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important but not cataclysmic different or short fall from the statutory funding levels in 08-09. but that widened, this gap has widened. and when the superintendent mentioned we have a $77 million gap. now if you compare the 6997 that we should receive. and 5204 that we are receiving. you multiply by the total population of the district, that's $77 million less we are receiving than from the state this year. this will probably occur for the foreseeable future. this is really the best encapsalation of what the state, how far the state has fallen short for funding of schools for
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the last four to five years. if you take the gap from 5776 level in 07-08, and the difference each year and added compared to the purple line, flat funding. we have lost $146 million of these funds since 07-08. just in terms of maintaining a baseline that it would be far short of the state's responsibility to fully fund education. another term for this gap between the blue and orange lines is the deficit factor. it's a term in california school of finance. and that is now over 22%. so for every dollar of baseline revenues we should be receiving, we are receiving 78 cents of funding. and that is being scored and tabulated each year by the
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state. and it is hopefully going to be restored over time. but in the past six years we have been making do with the resources you see on this chart. >> just to clarify, that's the projected statutory cola, the difference between that and the orange line? >> that's correct. >> and that's what is calculated with the state and hopefully there is repayment of that gap. >> correct, supervisor. just a couple of other points that are pertinent to the item before you. in the spring of 2009, was when the board of education passed its a-g graduation requirements. you see in this context that was right before this precipitous decrease in the state's funding for schools. the board of ed passed the graduation requirements in may of 2009. the budget from the state for
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fy-09/10 had not yet been passed. and that occurred several months later. and the result of that budget, you see the significant decrease in funding. that's one point to note. and as the superintendent mentioned in that fiscal year, 09-10, we did make reductions to close this gap. which we are abruptly faced with. many reductions across the budget, including credit recovery and summer school and evening school. that's the historical back drop for the situation we are in now. and you will hear from dr. schultz a lot of emerging strategies how we hope with the city's support to help the class of 2014, as many as possible to meet the a-g graduation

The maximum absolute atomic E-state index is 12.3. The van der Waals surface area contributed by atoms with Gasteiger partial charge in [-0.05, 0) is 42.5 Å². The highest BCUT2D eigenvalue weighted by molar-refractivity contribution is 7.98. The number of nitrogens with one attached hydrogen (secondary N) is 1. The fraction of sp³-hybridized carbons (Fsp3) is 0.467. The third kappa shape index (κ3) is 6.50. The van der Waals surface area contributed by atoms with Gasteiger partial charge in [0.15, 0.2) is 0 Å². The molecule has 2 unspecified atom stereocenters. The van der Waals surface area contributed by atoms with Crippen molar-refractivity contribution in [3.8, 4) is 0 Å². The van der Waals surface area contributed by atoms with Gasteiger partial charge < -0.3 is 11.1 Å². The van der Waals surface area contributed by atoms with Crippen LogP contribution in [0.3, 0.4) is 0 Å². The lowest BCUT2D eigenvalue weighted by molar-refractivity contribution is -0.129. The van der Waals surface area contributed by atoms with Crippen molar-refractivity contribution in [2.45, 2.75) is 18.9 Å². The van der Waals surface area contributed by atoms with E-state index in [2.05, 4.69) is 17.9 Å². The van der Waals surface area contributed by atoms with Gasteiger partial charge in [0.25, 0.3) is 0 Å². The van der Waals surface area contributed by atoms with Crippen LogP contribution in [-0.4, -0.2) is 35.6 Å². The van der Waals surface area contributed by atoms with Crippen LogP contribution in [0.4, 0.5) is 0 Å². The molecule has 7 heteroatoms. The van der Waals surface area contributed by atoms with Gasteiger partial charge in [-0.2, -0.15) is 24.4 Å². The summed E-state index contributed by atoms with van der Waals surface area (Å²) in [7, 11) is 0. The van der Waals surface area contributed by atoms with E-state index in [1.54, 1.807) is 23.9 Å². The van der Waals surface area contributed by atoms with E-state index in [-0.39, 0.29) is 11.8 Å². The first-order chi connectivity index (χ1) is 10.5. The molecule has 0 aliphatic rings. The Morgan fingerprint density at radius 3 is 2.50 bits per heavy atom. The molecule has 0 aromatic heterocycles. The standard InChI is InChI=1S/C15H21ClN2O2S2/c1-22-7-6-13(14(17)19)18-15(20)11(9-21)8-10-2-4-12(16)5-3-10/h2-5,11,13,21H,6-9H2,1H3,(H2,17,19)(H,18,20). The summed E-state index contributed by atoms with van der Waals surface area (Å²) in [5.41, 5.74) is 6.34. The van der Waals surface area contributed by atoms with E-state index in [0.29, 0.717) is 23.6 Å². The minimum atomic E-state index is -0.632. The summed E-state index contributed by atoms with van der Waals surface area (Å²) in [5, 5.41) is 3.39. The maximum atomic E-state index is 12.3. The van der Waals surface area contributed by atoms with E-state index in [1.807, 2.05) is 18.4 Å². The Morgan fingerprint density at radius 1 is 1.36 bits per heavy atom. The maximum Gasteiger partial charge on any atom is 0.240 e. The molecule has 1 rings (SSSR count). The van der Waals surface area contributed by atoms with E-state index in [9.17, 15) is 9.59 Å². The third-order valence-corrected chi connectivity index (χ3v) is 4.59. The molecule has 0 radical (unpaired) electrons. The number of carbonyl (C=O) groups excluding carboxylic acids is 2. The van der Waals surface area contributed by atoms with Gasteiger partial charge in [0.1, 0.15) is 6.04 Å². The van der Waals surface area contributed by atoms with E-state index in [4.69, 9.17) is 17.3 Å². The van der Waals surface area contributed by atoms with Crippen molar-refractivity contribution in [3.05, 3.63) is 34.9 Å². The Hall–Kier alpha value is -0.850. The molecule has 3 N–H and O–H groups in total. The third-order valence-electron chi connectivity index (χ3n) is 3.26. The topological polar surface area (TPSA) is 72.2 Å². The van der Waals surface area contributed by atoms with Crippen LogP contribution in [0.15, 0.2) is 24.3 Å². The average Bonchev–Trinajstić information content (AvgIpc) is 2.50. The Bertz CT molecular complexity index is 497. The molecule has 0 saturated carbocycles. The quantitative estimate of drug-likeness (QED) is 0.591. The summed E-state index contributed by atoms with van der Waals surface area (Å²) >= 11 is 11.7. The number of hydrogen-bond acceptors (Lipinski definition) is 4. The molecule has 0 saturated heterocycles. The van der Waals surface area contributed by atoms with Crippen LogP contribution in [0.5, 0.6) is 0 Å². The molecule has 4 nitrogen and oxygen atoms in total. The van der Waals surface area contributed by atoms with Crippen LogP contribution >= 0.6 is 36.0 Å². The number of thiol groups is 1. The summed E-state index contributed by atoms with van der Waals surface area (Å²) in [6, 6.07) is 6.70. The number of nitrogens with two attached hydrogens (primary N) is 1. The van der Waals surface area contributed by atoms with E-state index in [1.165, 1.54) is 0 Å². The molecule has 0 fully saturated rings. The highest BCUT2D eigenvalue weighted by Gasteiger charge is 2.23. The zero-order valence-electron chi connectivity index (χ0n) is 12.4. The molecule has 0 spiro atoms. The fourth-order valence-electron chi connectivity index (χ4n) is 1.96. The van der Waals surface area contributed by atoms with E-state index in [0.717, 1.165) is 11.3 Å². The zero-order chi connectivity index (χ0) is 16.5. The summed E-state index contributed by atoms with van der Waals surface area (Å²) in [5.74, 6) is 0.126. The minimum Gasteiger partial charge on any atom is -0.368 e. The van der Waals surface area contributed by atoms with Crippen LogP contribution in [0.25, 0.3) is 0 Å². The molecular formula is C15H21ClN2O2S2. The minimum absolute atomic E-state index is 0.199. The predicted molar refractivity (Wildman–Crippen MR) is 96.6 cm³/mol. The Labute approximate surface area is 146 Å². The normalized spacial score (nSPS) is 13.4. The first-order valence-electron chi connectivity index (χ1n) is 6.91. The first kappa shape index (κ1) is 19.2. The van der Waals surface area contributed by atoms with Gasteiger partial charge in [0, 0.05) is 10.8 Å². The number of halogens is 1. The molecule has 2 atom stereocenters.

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requirements. supervisor chu asked that i address the issue of school direct -- district refer -- reserves. in the last the budget was $150 million. and that includes $6 million of required reserves. we have requirement for the positive certification from the state. of 2% of our total general fund expenditures. and we have certain other designated reserves for prepaid health care prem yiums. that's about $15 million. if we fall short of that we are
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subject to state intercession. and we meat -- met and exceeded that requirement. we have a structural deficit for the current fiscal year and the years 2013, 14, and that is $34 million each year. our projections is now that we will reduce that fund balance in the current year to about $26 million at the end of the current fiscal year. and next year that we will -- if we don't take very serious steps to reduce expenditures or increase revenues, that we will actually have a negative ending fund balance of $4 million. and considering that we must maintain a positive fund balance of $15 million, that will give
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us short fall. >> just to be clear your reserve is $50 million dollars and 15 i required. and at the end of this year you expect to be at a level of $26 million. >> correct. >> what is the balance you used to plug your budget this year? the difference between the 50 million and the 26 million. you are using the reserve to balance. >> correct, drawing down reserves to reducing the fund balance by that amount. >> okay, and i guess the other question, it's clear in terms of summer school that was cut and evening school. those are areas where the school
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district decided to make cuts when you received cuts from the state. and it was mentioned that you moved from seventh period to sixth period issue and what was that related to? >> it wasn't a policy that we applied uniformly to our schools. however, in our district we have still a fair degree of site-based decision making around how each school establishes its budgetary priorities. we allocate funds every year to each school and they have to make decisions about how they invest those funds. it had been the case in several schools that historically had been able to create a seventh period schedule during the day. each student taking six courses.